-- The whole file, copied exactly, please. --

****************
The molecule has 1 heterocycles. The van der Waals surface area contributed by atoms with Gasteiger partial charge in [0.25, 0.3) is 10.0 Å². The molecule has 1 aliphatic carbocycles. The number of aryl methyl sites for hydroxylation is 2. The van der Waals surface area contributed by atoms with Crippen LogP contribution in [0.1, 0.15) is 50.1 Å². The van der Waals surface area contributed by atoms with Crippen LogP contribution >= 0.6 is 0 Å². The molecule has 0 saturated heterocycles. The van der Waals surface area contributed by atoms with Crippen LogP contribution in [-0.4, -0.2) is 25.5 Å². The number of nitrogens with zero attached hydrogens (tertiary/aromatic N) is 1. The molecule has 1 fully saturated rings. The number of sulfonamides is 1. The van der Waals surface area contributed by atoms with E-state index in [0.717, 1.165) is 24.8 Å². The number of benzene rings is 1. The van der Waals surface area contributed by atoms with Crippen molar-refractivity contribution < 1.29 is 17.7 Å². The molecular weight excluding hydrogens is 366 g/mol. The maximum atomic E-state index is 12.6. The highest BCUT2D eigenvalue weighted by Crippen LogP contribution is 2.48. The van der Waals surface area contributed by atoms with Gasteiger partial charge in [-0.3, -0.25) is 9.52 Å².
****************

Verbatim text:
The molecule has 1 heterocycles. The van der Waals surface area contributed by atoms with Gasteiger partial charge in [0.25, 0.3) is 10.0 Å². The molecule has 1 aliphatic carbocycles. The number of aryl methyl sites for hydroxylation is 2. The van der Waals surface area contributed by atoms with Crippen LogP contribution in [0.1, 0.15) is 50.1 Å². The van der Waals surface area contributed by atoms with Crippen LogP contribution >= 0.6 is 0 Å². The molecule has 0 saturated heterocycles. The van der Waals surface area contributed by atoms with Crippen LogP contribution in [-0.4, -0.2) is 25.5 Å². The number of nitrogens with zero attached hydrogens (tertiary/aromatic N) is 1. The molecule has 1 fully saturated rings. The number of sulfonamides is 1. The van der Waals surface area contributed by atoms with E-state index in [0.717, 1.165) is 24.8 Å². The number of benzene rings is 1. The van der Waals surface area contributed by atoms with Crippen molar-refractivity contribution < 1.29 is 17.7 Å². The molecular weight excluding hydrogens is 366 g/mol. The maximum atomic E-state index is 12.6. The highest BCUT2D eigenvalue weighted by Crippen LogP contribution is 2.48. The van der Waals surface area contributed by atoms with Gasteiger partial charge in [-0.3, -0.25) is 9.52 Å².